“Once word of the proposed conference leaked, other schools, witnessing the Darwinian changes in college football during the period, began nosing around for invitations as well.”
Written yesterday? Not quite.
With the news that that the basketball-only members of the Big East Conference are considering either pulling out of the conference or disbanding it altogether, we’re being subjected to yet another round of headlines on conference realignment.
Realignment over the past few years has dealt more or less exclusively with the football side of things, and it usually boils down to two considerations: television and money. Or perhaps more accurately, television’s money – since the revenue generated by television, either through appearances in BCS bowl games or the conference’s television contract, is the prime consideration in almost (?) all of these moves.
It’s caused a lot of us to look back to the relatively stable days of yore, when the Big Ten actually had 10 teams, when all the schools in the Atlantic Coast Conference actually were on the Atlantic Coast, when the Southwestern Conference and the Big 8 existed side by side, and so on. Most of all, we remember when conferences were geographical collections of schools that shared particular commonalities. But when we consider a Big “East” that includes schools from Hawaii, Nevada and Idaho, we just shake our heads.
And yet, it may come as a surprise to learn that the idea of a conference in which the members were connected by planes rather than buses goes back over 60 years. It certainly did to me, until I ran across it in a couple of books I've been reading for articles on the TV blog: The Fifty-Year Seduction by Keith Dunnavant and College Football and American Culture in the Cold War Era by Kurt Kemper. And thus we come to the origin of the quotation at the beginning of this article.
The idea of a so-called “Airplane” Conference first arose in 1951, promoted, ironically, by Notre Dame President John Cavanaugh.* And, as we might have assumed, “the ability to attract revenue lay at the center of the proposal.” Cavanaugh’s plan included Indiana, Iowa State, Navy, Michigan State, North Carolina, Oklahoma, Army, Penn, Pittsburgh, SMU, Texas, USC, UCLA and Yale – an interesting mix of schools from around the country, including the presence of several which we might scoff at in any discussion of major college football today.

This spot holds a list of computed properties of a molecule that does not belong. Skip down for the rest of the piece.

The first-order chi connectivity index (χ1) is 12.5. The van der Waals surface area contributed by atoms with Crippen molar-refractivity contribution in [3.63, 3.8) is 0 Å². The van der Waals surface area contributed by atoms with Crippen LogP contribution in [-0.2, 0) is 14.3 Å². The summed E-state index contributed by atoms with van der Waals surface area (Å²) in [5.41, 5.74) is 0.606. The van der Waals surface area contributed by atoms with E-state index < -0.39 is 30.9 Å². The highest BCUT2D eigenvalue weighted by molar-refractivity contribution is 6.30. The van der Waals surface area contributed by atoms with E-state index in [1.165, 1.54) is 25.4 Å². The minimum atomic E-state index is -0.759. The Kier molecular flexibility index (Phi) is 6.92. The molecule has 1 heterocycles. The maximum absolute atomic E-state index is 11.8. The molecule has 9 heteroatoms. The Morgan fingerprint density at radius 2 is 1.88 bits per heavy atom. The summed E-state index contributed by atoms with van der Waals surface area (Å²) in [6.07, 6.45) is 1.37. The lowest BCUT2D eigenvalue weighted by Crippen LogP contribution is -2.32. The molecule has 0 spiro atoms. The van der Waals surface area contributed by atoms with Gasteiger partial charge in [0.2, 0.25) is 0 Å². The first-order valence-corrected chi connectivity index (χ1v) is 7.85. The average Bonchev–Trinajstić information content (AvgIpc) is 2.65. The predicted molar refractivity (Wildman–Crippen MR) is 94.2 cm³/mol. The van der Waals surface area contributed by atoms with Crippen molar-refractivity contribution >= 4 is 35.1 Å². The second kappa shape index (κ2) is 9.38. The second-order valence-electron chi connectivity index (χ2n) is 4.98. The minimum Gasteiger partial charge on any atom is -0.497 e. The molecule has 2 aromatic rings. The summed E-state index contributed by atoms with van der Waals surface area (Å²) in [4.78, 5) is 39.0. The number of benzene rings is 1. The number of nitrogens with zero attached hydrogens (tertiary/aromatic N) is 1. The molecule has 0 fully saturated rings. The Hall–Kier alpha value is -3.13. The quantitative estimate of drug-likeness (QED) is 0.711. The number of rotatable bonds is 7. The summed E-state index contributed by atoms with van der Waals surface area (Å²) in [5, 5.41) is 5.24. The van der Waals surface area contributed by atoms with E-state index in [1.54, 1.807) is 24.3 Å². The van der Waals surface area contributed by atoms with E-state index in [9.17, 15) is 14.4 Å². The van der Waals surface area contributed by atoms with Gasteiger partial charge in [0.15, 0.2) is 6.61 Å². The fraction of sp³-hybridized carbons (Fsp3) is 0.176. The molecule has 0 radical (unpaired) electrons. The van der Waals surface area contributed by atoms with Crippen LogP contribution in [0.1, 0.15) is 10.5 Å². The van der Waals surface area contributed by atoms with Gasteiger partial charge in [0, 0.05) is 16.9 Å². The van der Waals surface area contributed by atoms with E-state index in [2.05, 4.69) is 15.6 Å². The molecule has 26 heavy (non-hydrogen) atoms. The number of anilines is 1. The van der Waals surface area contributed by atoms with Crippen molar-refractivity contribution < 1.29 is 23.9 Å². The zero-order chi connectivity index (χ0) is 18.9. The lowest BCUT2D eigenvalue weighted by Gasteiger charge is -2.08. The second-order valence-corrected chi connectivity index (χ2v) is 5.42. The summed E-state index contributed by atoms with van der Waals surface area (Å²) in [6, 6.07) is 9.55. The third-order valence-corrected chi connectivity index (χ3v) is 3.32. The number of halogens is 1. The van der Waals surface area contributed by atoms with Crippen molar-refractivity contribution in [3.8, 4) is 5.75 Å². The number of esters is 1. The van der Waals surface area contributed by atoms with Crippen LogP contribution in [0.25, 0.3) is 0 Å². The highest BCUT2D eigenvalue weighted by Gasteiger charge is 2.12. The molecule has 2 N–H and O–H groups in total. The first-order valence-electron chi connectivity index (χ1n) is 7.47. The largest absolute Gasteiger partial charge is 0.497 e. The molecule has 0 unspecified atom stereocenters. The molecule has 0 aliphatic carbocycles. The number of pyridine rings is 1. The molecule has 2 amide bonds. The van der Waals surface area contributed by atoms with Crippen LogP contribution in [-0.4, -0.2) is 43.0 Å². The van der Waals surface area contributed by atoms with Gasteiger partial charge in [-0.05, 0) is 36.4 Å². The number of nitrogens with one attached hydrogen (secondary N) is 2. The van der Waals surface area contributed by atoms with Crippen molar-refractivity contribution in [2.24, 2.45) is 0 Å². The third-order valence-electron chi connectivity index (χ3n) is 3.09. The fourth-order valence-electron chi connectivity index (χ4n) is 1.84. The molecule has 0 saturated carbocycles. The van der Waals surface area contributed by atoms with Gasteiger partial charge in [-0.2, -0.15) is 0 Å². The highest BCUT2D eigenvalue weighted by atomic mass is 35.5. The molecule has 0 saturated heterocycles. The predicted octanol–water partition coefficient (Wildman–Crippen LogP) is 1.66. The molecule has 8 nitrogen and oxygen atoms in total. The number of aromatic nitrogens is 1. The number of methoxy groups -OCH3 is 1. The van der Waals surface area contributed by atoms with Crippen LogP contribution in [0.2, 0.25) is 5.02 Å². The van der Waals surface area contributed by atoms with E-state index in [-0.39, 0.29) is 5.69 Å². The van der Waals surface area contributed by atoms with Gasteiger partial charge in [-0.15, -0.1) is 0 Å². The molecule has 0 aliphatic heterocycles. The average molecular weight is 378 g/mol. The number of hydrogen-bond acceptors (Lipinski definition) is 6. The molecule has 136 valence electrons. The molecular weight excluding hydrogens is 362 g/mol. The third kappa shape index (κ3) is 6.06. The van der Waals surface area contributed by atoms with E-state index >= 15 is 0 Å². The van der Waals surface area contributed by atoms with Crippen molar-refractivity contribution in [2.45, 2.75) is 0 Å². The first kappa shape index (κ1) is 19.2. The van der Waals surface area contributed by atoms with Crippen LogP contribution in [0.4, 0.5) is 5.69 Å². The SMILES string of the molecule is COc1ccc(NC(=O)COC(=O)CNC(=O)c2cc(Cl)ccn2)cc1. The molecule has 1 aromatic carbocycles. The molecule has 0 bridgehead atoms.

*I say “ironically” because Notre Dame has long been known as a holdout against joining any conference, at least for football.
Although Cavanaugh’s plan never really got off the ground, it laid the groundwork for Thomas Hamilton’s later plan for a National Conference. Hamilton, the AD at Pittsburgh, left in 1957 to head up efforts to form the conference, consisting of 12 members in two divisions, the winners of each division meeting for a de facto national championship game on New Year’s Day in the Rose Bowl. The Eastern Division of Cavanaugh’s National Conference would have included Army, Navy, Pittsburgh, Penn State, Syracuse and Notre Dame, while the Western Division would have included the five members of the AAWU (the conference providing the Western representative in the Rose Bowl) – USC, UCLA, Stanford, California and Washington, plus Air Force.
Hamilton’s plan was an intriguing one, because it didn’t poach on any existing conferences – the AAWU would have been the fulcrum of the conference, and the rest of the members were all independents at the time. And the idea gained great support – one newspaper columnist said “it will mean the beginning of a new era in college football. Harry Stuhldreher, member of Notre Dame’s legendary Four Horsemen, called it “a must.” Another supporter called it the “most outstanding sports idea” of his lifetime. As word leaked out, other schools – Houston, Miami, Penn, Duke and Georgia Tech – tried to position themselves for inclusion.
And yet it never happened. Why?
There are various theories – some thought that the military academies scuttled the idea, but that seemed unlikely; President Eisenhower was a great supporter of the football program at West Point, and it’s likely that membership in such a prominent conference would only help the service academies during the Cold War.* More likely, it was due to the administrators from the West Coast schools, worried about the increasing prominence of big-time sports. (They have fewer scruples today.)
*One called service academy football “travelling advertisements” for the schools.
Whatever the reason, the National Conference never did get off the ground. But isn’t this what we’re seeing today? Speculation is that college football will eventually wind up with four major superconferences, each with 16 members, and when that does happen there will be those who look back and wonder about the good old days. Who knew that progress was always on the agenda, and the good old days were merely an interruption? As I’ve written more than once, the more things change, the more they stay the same. ◙